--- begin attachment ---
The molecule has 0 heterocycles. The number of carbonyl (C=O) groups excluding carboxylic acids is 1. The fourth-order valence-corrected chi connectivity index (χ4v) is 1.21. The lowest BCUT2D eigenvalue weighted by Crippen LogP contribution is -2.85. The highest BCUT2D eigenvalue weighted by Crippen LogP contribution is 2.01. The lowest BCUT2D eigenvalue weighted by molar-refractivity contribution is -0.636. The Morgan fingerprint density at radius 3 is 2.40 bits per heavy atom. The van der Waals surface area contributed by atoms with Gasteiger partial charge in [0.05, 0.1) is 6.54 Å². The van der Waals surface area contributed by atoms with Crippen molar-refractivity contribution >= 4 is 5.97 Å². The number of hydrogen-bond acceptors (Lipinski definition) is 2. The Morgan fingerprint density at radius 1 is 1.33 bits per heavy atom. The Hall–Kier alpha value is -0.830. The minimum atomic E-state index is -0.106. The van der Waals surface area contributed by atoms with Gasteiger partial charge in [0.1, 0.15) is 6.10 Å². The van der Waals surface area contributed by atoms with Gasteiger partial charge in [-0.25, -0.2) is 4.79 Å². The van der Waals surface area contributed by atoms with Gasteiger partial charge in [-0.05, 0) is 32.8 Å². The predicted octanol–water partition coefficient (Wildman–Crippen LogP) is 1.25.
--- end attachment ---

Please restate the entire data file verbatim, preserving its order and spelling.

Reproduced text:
The molecule has 0 heterocycles. The number of carbonyl (C=O) groups excluding carboxylic acids is 1. The fourth-order valence-corrected chi connectivity index (χ4v) is 1.21. The lowest BCUT2D eigenvalue weighted by Crippen LogP contribution is -2.85. The highest BCUT2D eigenvalue weighted by Crippen LogP contribution is 2.01. The lowest BCUT2D eigenvalue weighted by molar-refractivity contribution is -0.636. The Morgan fingerprint density at radius 3 is 2.40 bits per heavy atom. The van der Waals surface area contributed by atoms with Gasteiger partial charge in [0.05, 0.1) is 6.54 Å². The van der Waals surface area contributed by atoms with Crippen molar-refractivity contribution >= 4 is 5.97 Å². The number of hydrogen-bond acceptors (Lipinski definition) is 2. The Morgan fingerprint density at radius 1 is 1.33 bits per heavy atom. The Hall–Kier alpha value is -0.830. The minimum atomic E-state index is -0.106. The van der Waals surface area contributed by atoms with Gasteiger partial charge in [0.1, 0.15) is 6.10 Å². The van der Waals surface area contributed by atoms with Gasteiger partial charge in [-0.25, -0.2) is 4.79 Å². The van der Waals surface area contributed by atoms with Gasteiger partial charge in [-0.05, 0) is 32.8 Å². The predicted octanol–water partition coefficient (Wildman–Crippen LogP) is 1.25.